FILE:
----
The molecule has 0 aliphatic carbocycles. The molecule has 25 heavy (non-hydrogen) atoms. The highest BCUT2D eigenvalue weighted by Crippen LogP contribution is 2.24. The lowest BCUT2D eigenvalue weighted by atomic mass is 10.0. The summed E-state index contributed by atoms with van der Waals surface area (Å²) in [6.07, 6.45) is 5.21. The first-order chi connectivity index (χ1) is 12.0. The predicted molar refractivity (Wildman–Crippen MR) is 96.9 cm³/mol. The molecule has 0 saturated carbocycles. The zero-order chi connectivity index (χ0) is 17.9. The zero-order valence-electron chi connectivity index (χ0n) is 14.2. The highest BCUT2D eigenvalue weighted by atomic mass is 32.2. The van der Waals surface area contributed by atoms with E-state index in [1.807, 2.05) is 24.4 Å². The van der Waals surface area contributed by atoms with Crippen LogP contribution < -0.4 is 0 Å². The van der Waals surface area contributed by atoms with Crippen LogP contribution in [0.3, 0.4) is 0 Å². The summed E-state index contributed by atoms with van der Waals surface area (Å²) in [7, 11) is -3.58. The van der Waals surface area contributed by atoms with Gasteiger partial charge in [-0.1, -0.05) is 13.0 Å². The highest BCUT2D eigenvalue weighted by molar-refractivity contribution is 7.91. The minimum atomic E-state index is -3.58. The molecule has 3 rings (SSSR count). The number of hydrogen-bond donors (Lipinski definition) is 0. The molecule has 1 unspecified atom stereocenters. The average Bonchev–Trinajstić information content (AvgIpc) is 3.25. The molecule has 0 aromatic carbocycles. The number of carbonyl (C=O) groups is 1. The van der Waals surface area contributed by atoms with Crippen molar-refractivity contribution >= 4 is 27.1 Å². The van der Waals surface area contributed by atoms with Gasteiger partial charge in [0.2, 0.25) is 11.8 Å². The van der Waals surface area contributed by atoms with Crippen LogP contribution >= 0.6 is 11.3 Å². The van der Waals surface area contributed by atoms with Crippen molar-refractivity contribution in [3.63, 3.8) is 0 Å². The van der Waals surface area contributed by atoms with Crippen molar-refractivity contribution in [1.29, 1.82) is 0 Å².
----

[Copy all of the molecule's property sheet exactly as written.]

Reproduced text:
The molecule has 0 aliphatic carbocycles. The molecule has 25 heavy (non-hydrogen) atoms. The highest BCUT2D eigenvalue weighted by Crippen LogP contribution is 2.24. The lowest BCUT2D eigenvalue weighted by atomic mass is 10.0. The summed E-state index contributed by atoms with van der Waals surface area (Å²) in [6.07, 6.45) is 5.21. The first-order chi connectivity index (χ1) is 12.0. The predicted molar refractivity (Wildman–Crippen MR) is 96.9 cm³/mol. The molecule has 0 saturated carbocycles. The zero-order chi connectivity index (χ0) is 17.9. The zero-order valence-electron chi connectivity index (χ0n) is 14.2. The highest BCUT2D eigenvalue weighted by atomic mass is 32.2. The van der Waals surface area contributed by atoms with E-state index in [1.807, 2.05) is 24.4 Å². The van der Waals surface area contributed by atoms with Crippen LogP contribution < -0.4 is 0 Å². The van der Waals surface area contributed by atoms with Crippen LogP contribution in [0.3, 0.4) is 0 Å². The summed E-state index contributed by atoms with van der Waals surface area (Å²) in [7, 11) is -3.58. The van der Waals surface area contributed by atoms with Gasteiger partial charge in [-0.1, -0.05) is 13.0 Å². The highest BCUT2D eigenvalue weighted by molar-refractivity contribution is 7.91. The minimum atomic E-state index is -3.58. The molecule has 3 rings (SSSR count). The number of hydrogen-bond donors (Lipinski definition) is 0. The molecule has 1 unspecified atom stereocenters. The average Bonchev–Trinajstić information content (AvgIpc) is 3.25. The molecule has 0 aromatic carbocycles. The number of carbonyl (C=O) groups is 1. The van der Waals surface area contributed by atoms with Crippen molar-refractivity contribution >= 4 is 27.1 Å². The van der Waals surface area contributed by atoms with Gasteiger partial charge in [0.2, 0.25) is 11.8 Å². The van der Waals surface area contributed by atoms with Crippen LogP contribution >= 0.6 is 11.3 Å². The van der Waals surface area contributed by atoms with Crippen molar-refractivity contribution in [3.63, 3.8) is 0 Å². The van der Waals surface area contributed by atoms with Crippen molar-refractivity contribution in [1.29, 1.82) is 0 Å².